Dog Behaviour Problems
We help you to focus on the root cause of your dog’s behaviour problems, and provides you with hands-on techniques, education, leadership training and practical exercises to help you solve the problems.
If left unsolved, some of the dog behavioural problems listed below can lead to these issues.
Every behavioural problem can be solved, so these consequences are completely avoidable.
- Unhappiness in your family
- Stress in your relationships
- Sleep deprivation
- Problems with your neighbours
- Serious injury (or even death) to other humans or dogs
- Your dog needing to be put down
- You ending up in court
Common Dog Behaviour Problems
Biting of Any Kind
Whether it’s nipping or mouth grabbing during play, this behaviour should always be unacceptable.
Left unsolved, this problem could become serious.
Dogs show anxiety in different ways, they may:
- Whine or Bark
- Run away from a person or object
- Hide from sounds
- Experience nearly every problematic behaviour possible
A human’s natural reaction in these circumstances is to offer affection, but unfortunately the act of showing affection can actually make the dog more anxious and unhappy. If a dog shows anxious behaviours for whatever reason, he or she needs (and deserves) help.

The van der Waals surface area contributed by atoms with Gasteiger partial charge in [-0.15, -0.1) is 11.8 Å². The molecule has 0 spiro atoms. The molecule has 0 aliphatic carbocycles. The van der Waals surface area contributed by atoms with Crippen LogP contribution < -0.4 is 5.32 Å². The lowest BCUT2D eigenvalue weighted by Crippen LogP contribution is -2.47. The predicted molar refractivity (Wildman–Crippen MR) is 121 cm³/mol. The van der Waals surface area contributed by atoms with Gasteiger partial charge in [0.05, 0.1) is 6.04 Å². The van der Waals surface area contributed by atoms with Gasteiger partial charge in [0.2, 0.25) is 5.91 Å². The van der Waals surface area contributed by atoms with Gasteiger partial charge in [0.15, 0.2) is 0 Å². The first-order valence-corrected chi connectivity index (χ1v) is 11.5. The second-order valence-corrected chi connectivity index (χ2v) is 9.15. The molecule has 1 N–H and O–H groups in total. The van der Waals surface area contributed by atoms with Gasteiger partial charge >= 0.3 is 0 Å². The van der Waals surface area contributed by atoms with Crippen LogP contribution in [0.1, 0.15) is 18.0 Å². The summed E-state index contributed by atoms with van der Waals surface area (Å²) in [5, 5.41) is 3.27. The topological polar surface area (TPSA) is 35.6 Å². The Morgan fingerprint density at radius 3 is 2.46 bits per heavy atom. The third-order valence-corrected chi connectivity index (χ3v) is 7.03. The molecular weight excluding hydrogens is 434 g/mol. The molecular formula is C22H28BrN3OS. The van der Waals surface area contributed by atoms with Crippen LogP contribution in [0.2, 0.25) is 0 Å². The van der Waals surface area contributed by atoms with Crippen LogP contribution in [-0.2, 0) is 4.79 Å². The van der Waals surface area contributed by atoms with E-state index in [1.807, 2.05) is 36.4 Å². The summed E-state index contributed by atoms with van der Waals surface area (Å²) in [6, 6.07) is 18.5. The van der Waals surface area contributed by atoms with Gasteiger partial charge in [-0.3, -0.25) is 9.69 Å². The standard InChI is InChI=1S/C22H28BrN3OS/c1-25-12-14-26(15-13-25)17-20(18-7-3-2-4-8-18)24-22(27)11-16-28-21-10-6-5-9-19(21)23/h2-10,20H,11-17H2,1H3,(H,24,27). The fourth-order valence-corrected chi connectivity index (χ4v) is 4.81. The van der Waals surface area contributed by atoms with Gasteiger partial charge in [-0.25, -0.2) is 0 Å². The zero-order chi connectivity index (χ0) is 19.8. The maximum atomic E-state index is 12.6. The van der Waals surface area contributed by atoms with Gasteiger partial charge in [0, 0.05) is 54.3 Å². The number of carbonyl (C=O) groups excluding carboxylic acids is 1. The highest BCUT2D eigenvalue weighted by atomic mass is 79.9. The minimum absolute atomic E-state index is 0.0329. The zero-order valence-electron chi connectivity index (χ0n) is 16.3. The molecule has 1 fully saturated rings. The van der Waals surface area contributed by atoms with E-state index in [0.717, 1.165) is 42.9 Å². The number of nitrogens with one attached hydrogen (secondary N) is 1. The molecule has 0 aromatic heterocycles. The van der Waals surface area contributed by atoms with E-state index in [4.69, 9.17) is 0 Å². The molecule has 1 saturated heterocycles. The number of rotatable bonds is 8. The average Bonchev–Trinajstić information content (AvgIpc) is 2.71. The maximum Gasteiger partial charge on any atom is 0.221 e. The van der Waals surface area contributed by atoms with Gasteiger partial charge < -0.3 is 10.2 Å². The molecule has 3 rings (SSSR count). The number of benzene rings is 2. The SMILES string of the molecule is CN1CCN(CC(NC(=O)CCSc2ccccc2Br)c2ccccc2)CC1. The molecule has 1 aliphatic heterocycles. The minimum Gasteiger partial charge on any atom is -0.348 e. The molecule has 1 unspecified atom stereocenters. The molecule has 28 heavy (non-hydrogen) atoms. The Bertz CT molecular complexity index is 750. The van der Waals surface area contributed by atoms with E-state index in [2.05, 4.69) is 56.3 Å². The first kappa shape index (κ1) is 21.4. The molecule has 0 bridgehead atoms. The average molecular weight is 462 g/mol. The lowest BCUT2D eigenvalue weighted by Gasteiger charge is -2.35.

Pulling on the lead is not ‘good exercise’ for a dog. No matter what the breed, allowing your dog to pull on the lead is mentally unhealthy and will lead to a whole range of other behavioural problems.
If you get the walk right, a lot of other things will fall into place. If you’re the leader on the walk, you’re the leader in the house, and in everyday life.
Nathan will show you how to walk your dog on a loose lead. It is possible, and in most cases it can be achieved within minutes.
Although it may seem sweet or loving when a dog jumps up onto you, the reality is that when a dog puts his paws on you it will result in the dog feeling more dominant over you; which leads to a series of other problems.
The bottom line is that sweet, submissive, respectful dogs don’t jump up on people, but dogs with behaviour problems do. A dog that jumps on people can accidentally cause serious injury to anyone, but especially to children and the elderly. Jumping up on people is a behavioural problem that must be addressed.
A dog should never display any kind of aggression, even in the name of being protective.
If a dog displays aggression, it’s a sign that they may need more solid leadership.
Even though you may be a great leader, your dog may not be understanding your leadership, so we need to clarify that understanding.
Dog aggression can lead to serious consequences, for both you and your dog.
The only time a dog should bark is if there is an intruder or serious threat - a balanced dog will know the difference.
Most dog owners accept barking because they think that it’s a dog’s way of communicating. In the dog world, a balanced pack of dogs don’t communicate to each other by barking; their communication is much more subtle.
If your dog is barking inappropriately, then he or she is far from happy and it’s likely that they feel like they’re in a leadership role, which can result in a lot of stress and anxiety.